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Pollin: For developing countries going green doesn’t mean slowing growth

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PAUL JAY, SENIOR EDITOR, TRNN: Welcome back to Amherst, Massachusetts. We’re at the PERI Institute, which is the Political Economy Research Institute, and we’re with its codirector, Bob Pollin. Thanks, Bob.


JAY: So we’ve been talking about the lead-up to Copenhagen. And I guess the underlying theme or conflict here is that going green and dealing with carbon emissions is seen as an opposing force to growth. And particularly at a time of recession, countries want to grow. And then there’s the more overall issue of countries like China and India and certainly all the developing countries think it’s their time to be able to grow, now’s not the time. On the other hand, African countries and others that are like Bangladesh and others that are going to get so affected by climate change, they’re demanding these developed countries get off their rears and do something far more quickly, and there seems to be great inertia there. So when you’re looking at it from the point of view of developing countries, how do you deal with this issue of climate-change crisis and growth?

POLLIN: Well, first of all, as we talked about before, I mean, I think we can show that investing in a clean-energy economy in a rich country like the United States can be an engine of growth, in that you are creating more jobs, number one, a lot more jobs, per dollar of expenditure; you’re moving economic activity into the domestic economy; and you’re also dealing with climate change, which itself, by the way, can enhance growth, because the effects of climate change, like severe weather patterns, are damaging to growth. I should also mention that all of the models, by the way, not mine—I mean, I’m going to talk about all the models, without exception, that have estimated the impact of a cap-and-trade type measure, that is, a measure that insists on reducing the level of greenhouse gas emissions per level of economic activity, okay, every single one of them has shown that there is no discernible impact, negative impact, on economic growth. All of them, including the most conservative business groups, like the American Council on Capital Formation, have been unable to show in their models—. Now, in their headlines they say, “Oh, this is a disaster for growth.” But when you actually read the models, that’s not what the models say. The models say it has almost no impact on growth.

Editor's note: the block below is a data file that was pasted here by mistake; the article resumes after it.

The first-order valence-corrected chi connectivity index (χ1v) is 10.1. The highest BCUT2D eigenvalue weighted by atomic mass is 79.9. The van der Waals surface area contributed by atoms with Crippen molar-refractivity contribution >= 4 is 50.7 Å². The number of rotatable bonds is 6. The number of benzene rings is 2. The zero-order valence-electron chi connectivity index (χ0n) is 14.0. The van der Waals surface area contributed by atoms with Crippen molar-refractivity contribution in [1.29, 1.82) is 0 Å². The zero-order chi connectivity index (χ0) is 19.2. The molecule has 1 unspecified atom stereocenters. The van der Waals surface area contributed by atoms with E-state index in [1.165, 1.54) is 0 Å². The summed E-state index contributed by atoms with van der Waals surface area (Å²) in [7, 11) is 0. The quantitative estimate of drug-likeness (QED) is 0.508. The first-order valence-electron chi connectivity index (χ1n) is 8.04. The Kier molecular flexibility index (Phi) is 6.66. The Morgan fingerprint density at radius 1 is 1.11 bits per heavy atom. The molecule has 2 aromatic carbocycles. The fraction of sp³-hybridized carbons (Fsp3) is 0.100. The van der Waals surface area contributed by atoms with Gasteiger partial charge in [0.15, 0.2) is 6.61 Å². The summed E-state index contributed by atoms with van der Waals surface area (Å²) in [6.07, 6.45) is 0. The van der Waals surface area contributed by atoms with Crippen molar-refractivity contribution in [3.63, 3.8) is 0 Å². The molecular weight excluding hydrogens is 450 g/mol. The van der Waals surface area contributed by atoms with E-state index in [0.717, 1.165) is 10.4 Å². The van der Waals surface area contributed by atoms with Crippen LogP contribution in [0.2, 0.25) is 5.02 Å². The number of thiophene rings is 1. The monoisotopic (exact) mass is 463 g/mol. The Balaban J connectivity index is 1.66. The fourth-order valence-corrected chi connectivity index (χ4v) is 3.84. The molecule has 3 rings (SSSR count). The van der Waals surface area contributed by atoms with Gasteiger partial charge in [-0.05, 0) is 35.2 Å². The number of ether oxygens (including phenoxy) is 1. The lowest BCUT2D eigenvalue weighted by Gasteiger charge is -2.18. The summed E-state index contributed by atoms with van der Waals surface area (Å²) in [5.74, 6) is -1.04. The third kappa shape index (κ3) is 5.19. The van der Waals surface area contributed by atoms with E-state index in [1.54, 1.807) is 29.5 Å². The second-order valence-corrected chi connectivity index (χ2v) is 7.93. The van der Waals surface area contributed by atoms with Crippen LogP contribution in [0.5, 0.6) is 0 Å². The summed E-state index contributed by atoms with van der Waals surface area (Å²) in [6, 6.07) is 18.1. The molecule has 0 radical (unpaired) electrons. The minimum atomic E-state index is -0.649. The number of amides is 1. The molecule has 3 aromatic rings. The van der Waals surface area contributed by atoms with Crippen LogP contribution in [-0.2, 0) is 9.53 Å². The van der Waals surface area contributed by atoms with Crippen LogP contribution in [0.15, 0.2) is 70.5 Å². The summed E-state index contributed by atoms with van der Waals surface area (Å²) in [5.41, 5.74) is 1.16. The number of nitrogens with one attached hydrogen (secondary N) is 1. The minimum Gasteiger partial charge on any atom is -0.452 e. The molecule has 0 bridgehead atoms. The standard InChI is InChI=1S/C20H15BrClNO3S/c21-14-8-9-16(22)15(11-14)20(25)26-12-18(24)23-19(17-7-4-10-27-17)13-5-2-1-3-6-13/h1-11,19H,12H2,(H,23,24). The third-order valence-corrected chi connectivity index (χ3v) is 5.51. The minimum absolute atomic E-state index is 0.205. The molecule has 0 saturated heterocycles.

JAY: But the critique of cap and trade is that it may have no impact on carbon emissions, because it’s hard to imagine a derivatives market that isn’t a boondoggle.

POLLIN: Yeah, well—.

JAY: Or a Ponzi scheme.

POLLIN: Okay. So these models, what they model is—yes, they are showing the goal, you know, 80 percent reduction in carbon emissions relative to 1990 levels. So these models may be totally screwed up. Okay? But they’re saying you can get there and you can get there without reducing economic growth, each and every model, including the ones from the most conservative groups. So, you know, the methodologies of building these models, you know, we can debate them. But, anyway, it’s their models, and they all say that.

JAY: So what do you say to China, for example, which apparently is bringing new coal-generated electrical plants online? I can’t remember the exact numbers, but it’s, like, three, four new ones a month or even more than that. What do you say to them when you say, “Well, the coal plants are one of the biggest problems in terms of carbon emissions,” and they say to you, “Well, we can’t get to alternative energy fast enough, and who are you to tell us we have to postpone our growth until there’s alternative energy”? What’s the answer to that?

POLLIN: Well, I mean, in the short term they can make large investments in energy efficiency. That is something, actually, that some of my colleagues and I here, Chinese colleagues who are visiting here, are researching for China right now. And so it’s not true that they are absolutely squeezing out every unit of energy efficiency that they can. So the point that they don’t understand and that the world is only slowly grasping is investments in energy efficiency pay for themselves almost immediately.

JAY: Give us a specific example and some numbers.

POLLIN: Okay. So, like I was discussing, you know, in an earlier session, investments in building efficiency. So you can invest—I mean, the standard numbers are that the investments pay for themselves in three or four years. That is, you’ll get a 30 to 35 percent reduction in energy costs at current prices through relatively modest investments. And that, you know, a 30 percent rate of return, is a very, very high rate of return. Now, in China it might not be 30 percent, but it still would be, say, 15 percent, 18 percent. Those efficiencies are available to China now. And they can make those investments, and it will create jobs, because to make the buildings more efficient entails work, in turn, as a project. So that’s number one. China is committed to investing very heavily in putting renewable energy online. It might not happen fast enough at the current rate. And that’s where interaction with the US and other Western countries becomes very important, because the US had been the technological leader in renewable energy a generation ago and then let it lapse. Now, if we create a dynamic where we’re actually competing and we’re saying, you know, like we said, we want to be the first country to go to the moon, the cost of wind energy now is about a $1.50 per kilowatt, and the cost of coal is about $1. So it’s not that far off. Another five years of intensive investment and innovation in wind energy and in solar energy could bring solar and wind to the point of cost-competitiveness with coal. And in the meantime, let’s make those massive investments in energy efficiency, and that will enable China’s growth engine to keep going and go on the foundation of efficiency and renewable energy.